World Library  
Flag as Inappropriate
Email this Article

163 Erigone

Article Id: WHEBN0000747030
Reproduction Date:

Title: 163 Erigone  
Author: World Heritage Encyclopedia
Language: English
Subject: Erigone asteroids, Erigone, Henri Joseph Anastase Perrotin, C-type asteroids (Tholen), Provisional designation in astronomy
Collection:
Publisher: World Heritage Encyclopedia
Publication
Date:
 

163 Erigone

163 Erigone
Discovery
Discovered by J. Perrotin
Discovery site Toulouse
Discovery date April 26, 1876
Designations
MPC designation 163
Named after
Erigone
Main belt (Erigone)
Orbital characteristics[1]
Epoch August 27, 2011
Aphelion 2.819 AU
Perihelion 1.916 AU
2.367 AU
Eccentricity 0.1907
1330.37 d
3.64 a
152.753°
Inclination 4.813°
160.204°
298.345°
Physical characteristics
Dimensions 72.70 ± 1.95[2] km
Mass (2.01 ± 0.68) × 1018[2] kg
Mean density
9.99 ± 3.45[2] g/cm3
16.136 h
Albedo 0.0428 ± 0.0092[3]
Spectral type
C[3] (Tholen)
9.48[3]

163 Erigone is an asteroid from the asteroid belt and the namesake of the Erigone family of asteroids that share similar orbital elements and properties. It was discovered by French astronomer Henri Joseph Perrotin on April 26, 1876 and named after one of the two Erigones in Greek mythology.

Erigone is a relatively large and dark asteroid with an estimated size of 73 km.[2] Based upon its spectrum, it is classified as a C-type asteroid,[3] which indicates that it probably has a carbonaceous composition.

2014 occultation of Regulus

Path of occultation from New York to Ontario

In the early morning hours of March 20, 2014, Erigone occulted the first-magnitude star Regulus[4] as first predicted by A. Vitagliano in 2004.[5] This would have been a rare case of an occultation of a very bright star visible from a highly populated area, since the shadow path moved across New York state and Ontario, including all five boroughs of New York City.[5] Observers in the shadow path would have seen the star wink out for as long as 14 seconds.[4][6]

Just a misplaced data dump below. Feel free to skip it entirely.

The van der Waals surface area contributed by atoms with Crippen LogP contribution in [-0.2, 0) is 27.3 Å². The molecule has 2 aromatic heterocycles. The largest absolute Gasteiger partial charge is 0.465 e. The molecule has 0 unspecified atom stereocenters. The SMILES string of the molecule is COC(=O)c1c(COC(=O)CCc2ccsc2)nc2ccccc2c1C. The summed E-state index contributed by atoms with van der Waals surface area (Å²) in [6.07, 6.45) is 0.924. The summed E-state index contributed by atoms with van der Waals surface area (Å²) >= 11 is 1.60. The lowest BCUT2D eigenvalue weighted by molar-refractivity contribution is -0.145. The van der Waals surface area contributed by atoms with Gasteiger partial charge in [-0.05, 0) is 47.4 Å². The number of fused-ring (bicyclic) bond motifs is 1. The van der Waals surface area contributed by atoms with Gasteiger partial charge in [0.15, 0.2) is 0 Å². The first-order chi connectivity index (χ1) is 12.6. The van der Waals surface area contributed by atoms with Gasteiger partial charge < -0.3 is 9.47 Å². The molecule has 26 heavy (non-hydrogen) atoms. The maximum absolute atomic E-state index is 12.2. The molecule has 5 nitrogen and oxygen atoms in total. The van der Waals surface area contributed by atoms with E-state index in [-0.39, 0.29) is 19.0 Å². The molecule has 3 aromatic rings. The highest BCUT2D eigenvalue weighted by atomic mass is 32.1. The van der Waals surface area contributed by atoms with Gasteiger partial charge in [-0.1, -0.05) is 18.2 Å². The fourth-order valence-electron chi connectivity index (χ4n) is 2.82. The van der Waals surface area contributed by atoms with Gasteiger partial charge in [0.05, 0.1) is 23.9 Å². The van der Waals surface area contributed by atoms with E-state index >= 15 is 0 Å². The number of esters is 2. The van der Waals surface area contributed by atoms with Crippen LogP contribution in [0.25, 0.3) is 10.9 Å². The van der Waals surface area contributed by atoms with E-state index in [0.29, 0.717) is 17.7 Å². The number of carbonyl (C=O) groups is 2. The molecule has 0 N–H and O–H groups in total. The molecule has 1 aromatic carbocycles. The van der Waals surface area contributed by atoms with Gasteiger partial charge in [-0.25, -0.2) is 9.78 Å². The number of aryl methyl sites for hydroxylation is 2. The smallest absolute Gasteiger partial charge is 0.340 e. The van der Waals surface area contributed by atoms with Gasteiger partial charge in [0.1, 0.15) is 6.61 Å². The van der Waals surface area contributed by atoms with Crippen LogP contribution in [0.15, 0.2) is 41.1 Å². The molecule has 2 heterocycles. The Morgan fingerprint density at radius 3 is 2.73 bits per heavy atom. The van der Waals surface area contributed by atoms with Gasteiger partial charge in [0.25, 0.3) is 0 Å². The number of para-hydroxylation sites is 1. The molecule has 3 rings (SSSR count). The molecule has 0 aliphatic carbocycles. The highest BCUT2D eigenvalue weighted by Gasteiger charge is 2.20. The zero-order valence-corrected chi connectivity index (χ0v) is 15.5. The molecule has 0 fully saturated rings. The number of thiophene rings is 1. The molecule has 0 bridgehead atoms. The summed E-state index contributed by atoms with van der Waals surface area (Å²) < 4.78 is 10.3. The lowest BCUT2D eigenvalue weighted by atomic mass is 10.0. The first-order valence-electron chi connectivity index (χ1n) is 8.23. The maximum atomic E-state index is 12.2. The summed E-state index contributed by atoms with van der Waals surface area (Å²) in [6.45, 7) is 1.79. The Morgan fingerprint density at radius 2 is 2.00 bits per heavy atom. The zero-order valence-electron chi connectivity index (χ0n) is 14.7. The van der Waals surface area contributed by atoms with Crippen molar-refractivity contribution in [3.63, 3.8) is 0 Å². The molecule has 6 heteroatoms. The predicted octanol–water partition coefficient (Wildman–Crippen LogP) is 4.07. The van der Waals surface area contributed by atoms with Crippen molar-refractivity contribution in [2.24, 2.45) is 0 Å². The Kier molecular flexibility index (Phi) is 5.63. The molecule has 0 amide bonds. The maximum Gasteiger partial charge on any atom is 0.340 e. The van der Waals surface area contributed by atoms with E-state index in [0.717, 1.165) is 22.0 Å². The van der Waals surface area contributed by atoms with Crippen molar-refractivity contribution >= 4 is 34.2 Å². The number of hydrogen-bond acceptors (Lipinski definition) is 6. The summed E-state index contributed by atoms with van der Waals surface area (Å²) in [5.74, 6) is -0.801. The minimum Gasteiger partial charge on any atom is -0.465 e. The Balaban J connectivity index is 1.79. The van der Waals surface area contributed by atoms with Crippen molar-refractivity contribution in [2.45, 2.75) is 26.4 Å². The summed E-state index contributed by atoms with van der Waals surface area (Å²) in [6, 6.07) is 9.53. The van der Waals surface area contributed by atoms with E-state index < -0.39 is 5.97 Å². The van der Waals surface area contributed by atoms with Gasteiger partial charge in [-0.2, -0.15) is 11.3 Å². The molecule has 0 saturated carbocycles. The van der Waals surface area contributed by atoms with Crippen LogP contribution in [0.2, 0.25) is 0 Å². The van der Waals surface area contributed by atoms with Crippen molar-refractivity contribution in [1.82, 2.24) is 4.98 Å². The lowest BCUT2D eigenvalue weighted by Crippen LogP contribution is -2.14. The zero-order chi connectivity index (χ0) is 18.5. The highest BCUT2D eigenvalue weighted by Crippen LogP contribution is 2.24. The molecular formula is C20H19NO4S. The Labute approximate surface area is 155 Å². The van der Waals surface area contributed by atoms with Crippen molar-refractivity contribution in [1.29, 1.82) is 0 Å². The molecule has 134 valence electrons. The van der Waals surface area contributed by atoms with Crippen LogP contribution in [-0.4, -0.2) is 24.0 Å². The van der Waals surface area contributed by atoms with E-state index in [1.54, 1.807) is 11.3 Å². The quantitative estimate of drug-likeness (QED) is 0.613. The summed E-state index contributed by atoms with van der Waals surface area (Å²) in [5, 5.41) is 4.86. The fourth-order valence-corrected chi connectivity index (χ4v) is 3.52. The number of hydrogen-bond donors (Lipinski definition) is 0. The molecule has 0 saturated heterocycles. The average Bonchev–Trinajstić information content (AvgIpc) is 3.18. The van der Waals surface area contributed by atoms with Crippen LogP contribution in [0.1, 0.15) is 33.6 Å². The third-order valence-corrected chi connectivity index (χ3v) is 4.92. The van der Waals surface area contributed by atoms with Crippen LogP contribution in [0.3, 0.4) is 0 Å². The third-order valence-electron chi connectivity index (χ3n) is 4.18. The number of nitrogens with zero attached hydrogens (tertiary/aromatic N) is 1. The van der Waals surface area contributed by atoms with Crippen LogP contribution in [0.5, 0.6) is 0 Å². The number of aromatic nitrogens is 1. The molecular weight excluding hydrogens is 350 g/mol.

However, heavy clouds and rain blocked the view for most if not all people on the shadow path.[7] The website of the International Occultation Timing Association does not list any successful observations at all.[8]

References

  1. ^ 163 Erigone
  2. ^ a b c d Carry, B. (December 2012), "Density of asteroids", Planetary and Space Science 73: 98–118,   See Table 1.
  3. ^ a b c d Pravec, P.; et al. (May 2012), "Absolute Magnitudes of Asteroids and a Revision of Asteroid Albedo Estimates from WISE Thermal Observations", Asteroids, Comets, Meteors 2012, Proceedings of the conference held May 16–20, 2012 in Niigata, Japan (1667),   See Table 4.
  4. ^ a b Dunham, David (2006). "The International Occultation Timing Association 24th Annual Meeting at Mt. Cuba Observatory, Greenville, Delaware". International Occultation Timing Association. Retrieved 2011-02-13. 
  5. ^ a b Vitagliano, Aldo (2010). "The Solex Page". Università degli Studi di Napoli Federico II. Retrieved 2011-02-13. 
  6. ^ Preston, Steve (2014-03-14). "(163) Erigone / HIP 49669". Asteroid Occultation. Retrieved 2014-03-14. 
  7. ^ Asteroid eclipse rained out Space.com 2014 M1rch 20
  8. ^ Regulus 2014 International Occultation Timing Association
This article was sourced from Creative Commons Attribution-ShareAlike License; additional terms may apply. World Heritage Encyclopedia content is assembled from numerous content providers, Open Access Publishing, and in compliance with The Fair Access to Science and Technology Research Act (FASTR), Wikimedia Foundation, Inc., Public Library of Science, The Encyclopedia of Life, Open Book Publishers (OBP), PubMed, U.S. National Library of Medicine, National Center for Biotechnology Information, U.S. National Library of Medicine, National Institutes of Health (NIH), U.S. Department of Health & Human Services, and USA.gov, which sources content from all federal, state, local, tribal, and territorial government publication portals (.gov, .mil, .edu). Funding for USA.gov and content contributors is made possible from the U.S. Congress, E-Government Act of 2002.
 
Crowd sourced content that is contributed to World Heritage Encyclopedia is peer reviewed and edited by our editorial staff to ensure quality scholarly research articles.
 
By using this site, you agree to the Terms of Use and Privacy Policy. World Heritage Encyclopedia™ is a registered trademark of the World Public Library Association, a non-profit organization.
 


Copyright © World Library Foundation. All rights reserved. eBooks from Project Gutenberg are sponsored by the World Library Foundation,
a 501c(4) Member's Support Non-Profit Organization, and is NOT affiliated with any governmental agency or department.